It’s been several weeks now since Scotland’s oil and gas sector descended on trade show ADIPEC en masse, showcasing the technology and capabilities that have placed our industry at the forefront of the global energy industry.
Trade events such as these are critical to Scotland’s prosperity and for making inroads on the ambitious targets set out by the Scottish Government in its strategy, A Trading Nation – how it intends to increase the value of exports in proportion to the size of the economy.
Benchmarking – taking the time to reflect on export performance over the year – is not only vital for a company’s growth, it’s the only way we can assess whether Scotland is delivering on the objectives of A Trading Nation.
The current picture for Scotland’s economy shows that 500 companies are responsible for 80% of our export sales, with a further 10,500 firms making up the remaining 20%. Scotland’s GDP is £180bn – well below the comparators of Norway, Ireland and Denmark – and export sales account for about £30bn.
If the 500 businesses at the top of the tree were to increase their exports by £20m, this would result in £10bn per year in additional export sales. A greater challenge is to see 1,000 of the other exporters increase their annual overseas sales to £10m, which would add a further £10bn per year.
Traditionally, there are two types of methodologies for business internationalisation. The first, often adopted by SMEs, is to stay within Scotland and to use direct sales, agents, distributors and informal collaborations to roll their products and services out to market. The second, more often adopted by larger companies, leads to an overseas presence with subsidiaries and branches, joint ventures and acquisitions.
There are a huge number of ambitious businesses that float between the two spectrums, and it’s essential to support their expansion plans to deliver on the aims of A Trading Nation. The key, I believe, is to help them plot a roadmap that identifies a journey to success.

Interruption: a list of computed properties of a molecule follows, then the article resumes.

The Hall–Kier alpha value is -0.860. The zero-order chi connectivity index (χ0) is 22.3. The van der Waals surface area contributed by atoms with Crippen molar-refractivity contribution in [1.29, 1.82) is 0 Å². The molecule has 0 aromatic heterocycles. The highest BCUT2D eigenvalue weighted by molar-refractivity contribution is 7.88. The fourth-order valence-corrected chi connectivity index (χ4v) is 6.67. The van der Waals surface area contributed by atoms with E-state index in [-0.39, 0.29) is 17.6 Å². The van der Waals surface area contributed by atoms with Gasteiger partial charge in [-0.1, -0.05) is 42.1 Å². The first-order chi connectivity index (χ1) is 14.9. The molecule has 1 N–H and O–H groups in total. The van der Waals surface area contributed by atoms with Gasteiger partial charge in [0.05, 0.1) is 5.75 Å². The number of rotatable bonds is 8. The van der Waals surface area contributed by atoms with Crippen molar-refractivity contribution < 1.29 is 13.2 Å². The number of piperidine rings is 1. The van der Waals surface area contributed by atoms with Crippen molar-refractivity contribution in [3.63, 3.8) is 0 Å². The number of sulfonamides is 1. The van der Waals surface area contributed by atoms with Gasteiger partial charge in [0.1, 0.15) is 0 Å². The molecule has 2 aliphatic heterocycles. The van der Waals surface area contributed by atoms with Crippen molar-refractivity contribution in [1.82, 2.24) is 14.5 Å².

The number one consideration for businesses planning to internationalise in the Middle East – a region where I’ve been operating for two decades – is localisation. New ventures in this region cannot be launched from afar: history shows that the best results are achieved by having a strong local presence, with boots on the ground.
Therefore, selecting the right local partner – and the right deal – is paramount. A local partner’s contribution to market verification and connectivity, legal compliance, localisation and logistics support can be vital. Make a wrong decision here, and the consequences can be catastrophic.
There are a range of other issues allied to internationalisation that should also be considered – for example, management arrangements, working capital, risk management, and legal and tax compliance – and addressed on the roadmap.
And, of course, the entry to market mechanism should be a key factor in the journey. Conventional arrangements in some Middle East countries are no longer relevant: with greater importance being placed on localisation and in-country value traditional agency and distributorship models are increasingly ineffective and obsolete.
The Middle East remains a tough but highly prospective territory for Scottish companies. Taking the time to fully examine the route to the final destination will help to avoid costly and time-consuming detours and breakdowns that need not ever happen.
Now that the dust has settled and the hubbub around the world’s biggest energy show has died down, the real acid test for Scottish firms that made the trip to the UAE is where their business will be positioned when the doors open on ADIPEC 2020 in terms of sales revenues, profits and positive cashflow.
Hugh Fraser, a member of the GlobalScot network, is the manging partner of HFI Consulting International and the author of Roadmap Series – Successful Business Ventures in the Middle East.